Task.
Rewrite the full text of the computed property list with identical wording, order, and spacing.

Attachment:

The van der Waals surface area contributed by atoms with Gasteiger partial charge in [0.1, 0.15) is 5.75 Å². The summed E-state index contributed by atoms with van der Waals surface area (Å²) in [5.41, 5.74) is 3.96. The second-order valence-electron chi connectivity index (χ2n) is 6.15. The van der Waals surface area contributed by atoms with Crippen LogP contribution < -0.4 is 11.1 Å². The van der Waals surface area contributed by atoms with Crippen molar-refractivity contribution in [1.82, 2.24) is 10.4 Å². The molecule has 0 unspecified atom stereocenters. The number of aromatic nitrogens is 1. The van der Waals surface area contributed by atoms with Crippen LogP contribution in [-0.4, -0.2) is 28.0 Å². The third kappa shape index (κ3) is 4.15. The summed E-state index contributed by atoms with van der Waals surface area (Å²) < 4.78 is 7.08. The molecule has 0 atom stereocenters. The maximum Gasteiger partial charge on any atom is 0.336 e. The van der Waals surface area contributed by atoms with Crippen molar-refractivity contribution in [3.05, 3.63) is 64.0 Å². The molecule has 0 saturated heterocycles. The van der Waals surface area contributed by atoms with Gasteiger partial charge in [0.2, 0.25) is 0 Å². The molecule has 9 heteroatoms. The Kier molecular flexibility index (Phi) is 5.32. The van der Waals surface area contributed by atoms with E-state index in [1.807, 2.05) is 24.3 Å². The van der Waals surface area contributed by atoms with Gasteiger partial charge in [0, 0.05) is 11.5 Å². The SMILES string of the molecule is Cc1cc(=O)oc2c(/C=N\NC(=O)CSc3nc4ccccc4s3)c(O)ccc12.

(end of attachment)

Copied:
The van der Waals surface area contributed by atoms with Gasteiger partial charge in [0.1, 0.15) is 5.75 Å². The summed E-state index contributed by atoms with van der Waals surface area (Å²) in [5.41, 5.74) is 3.96. The second-order valence-electron chi connectivity index (χ2n) is 6.15. The van der Waals surface area contributed by atoms with Crippen LogP contribution < -0.4 is 11.1 Å². The van der Waals surface area contributed by atoms with Crippen molar-refractivity contribution in [1.82, 2.24) is 10.4 Å². The molecule has 0 unspecified atom stereocenters. The number of aromatic nitrogens is 1. The van der Waals surface area contributed by atoms with Crippen LogP contribution in [-0.4, -0.2) is 28.0 Å². The third kappa shape index (κ3) is 4.15. The summed E-state index contributed by atoms with van der Waals surface area (Å²) < 4.78 is 7.08. The molecule has 0 atom stereocenters. The maximum Gasteiger partial charge on any atom is 0.336 e. The van der Waals surface area contributed by atoms with Crippen molar-refractivity contribution in [3.05, 3.63) is 64.0 Å². The molecule has 0 saturated heterocycles. The van der Waals surface area contributed by atoms with Gasteiger partial charge in [0.2, 0.25) is 0 Å². The molecule has 9 heteroatoms. The Kier molecular flexibility index (Phi) is 5.32. The van der Waals surface area contributed by atoms with E-state index in [1.807, 2.05) is 24.3 Å². The van der Waals surface area contributed by atoms with Gasteiger partial charge in [0, 0.05) is 11.5 Å². The SMILES string of the molecule is Cc1cc(=O)oc2c(/C=N\NC(=O)CSc3nc4ccccc4s3)c(O)ccc12.